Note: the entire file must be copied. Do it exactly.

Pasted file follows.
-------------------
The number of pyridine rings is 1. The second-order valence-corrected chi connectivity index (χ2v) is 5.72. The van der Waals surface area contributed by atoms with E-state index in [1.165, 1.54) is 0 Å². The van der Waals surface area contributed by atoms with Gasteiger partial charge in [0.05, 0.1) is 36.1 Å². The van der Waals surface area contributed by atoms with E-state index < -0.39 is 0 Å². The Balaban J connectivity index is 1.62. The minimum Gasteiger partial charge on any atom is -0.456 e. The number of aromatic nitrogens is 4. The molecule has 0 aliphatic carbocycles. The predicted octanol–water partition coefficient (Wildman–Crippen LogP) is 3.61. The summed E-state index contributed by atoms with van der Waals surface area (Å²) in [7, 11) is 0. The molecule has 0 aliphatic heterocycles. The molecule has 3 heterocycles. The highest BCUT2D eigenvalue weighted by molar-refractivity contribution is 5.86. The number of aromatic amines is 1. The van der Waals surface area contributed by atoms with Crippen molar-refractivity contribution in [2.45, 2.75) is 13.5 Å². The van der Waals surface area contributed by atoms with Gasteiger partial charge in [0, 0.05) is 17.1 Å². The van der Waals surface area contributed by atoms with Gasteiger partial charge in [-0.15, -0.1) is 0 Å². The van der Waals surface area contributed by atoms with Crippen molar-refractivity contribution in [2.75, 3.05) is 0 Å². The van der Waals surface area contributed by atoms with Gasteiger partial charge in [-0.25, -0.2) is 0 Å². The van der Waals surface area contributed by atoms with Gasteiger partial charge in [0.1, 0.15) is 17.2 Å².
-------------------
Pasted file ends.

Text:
The number of pyridine rings is 1. The second-order valence-corrected chi connectivity index (χ2v) is 5.72. The van der Waals surface area contributed by atoms with E-state index in [1.165, 1.54) is 0 Å². The van der Waals surface area contributed by atoms with Gasteiger partial charge in [0.05, 0.1) is 36.1 Å². The van der Waals surface area contributed by atoms with E-state index < -0.39 is 0 Å². The Balaban J connectivity index is 1.62. The minimum Gasteiger partial charge on any atom is -0.456 e. The number of aromatic nitrogens is 4. The molecule has 0 aliphatic carbocycles. The predicted octanol–water partition coefficient (Wildman–Crippen LogP) is 3.61. The summed E-state index contributed by atoms with van der Waals surface area (Å²) in [7, 11) is 0. The molecule has 0 aliphatic heterocycles. The molecule has 3 heterocycles. The highest BCUT2D eigenvalue weighted by molar-refractivity contribution is 5.86. The number of aromatic amines is 1. The van der Waals surface area contributed by atoms with Crippen molar-refractivity contribution in [2.45, 2.75) is 13.5 Å². The van der Waals surface area contributed by atoms with Gasteiger partial charge in [0, 0.05) is 17.1 Å². The van der Waals surface area contributed by atoms with Gasteiger partial charge in [-0.15, -0.1) is 0 Å². The van der Waals surface area contributed by atoms with Crippen molar-refractivity contribution in [2.75, 3.05) is 0 Å². The van der Waals surface area contributed by atoms with Gasteiger partial charge in [-0.25, -0.2) is 0 Å². The van der Waals surface area contributed by atoms with Gasteiger partial charge in [0.1, 0.15) is 17.2 Å².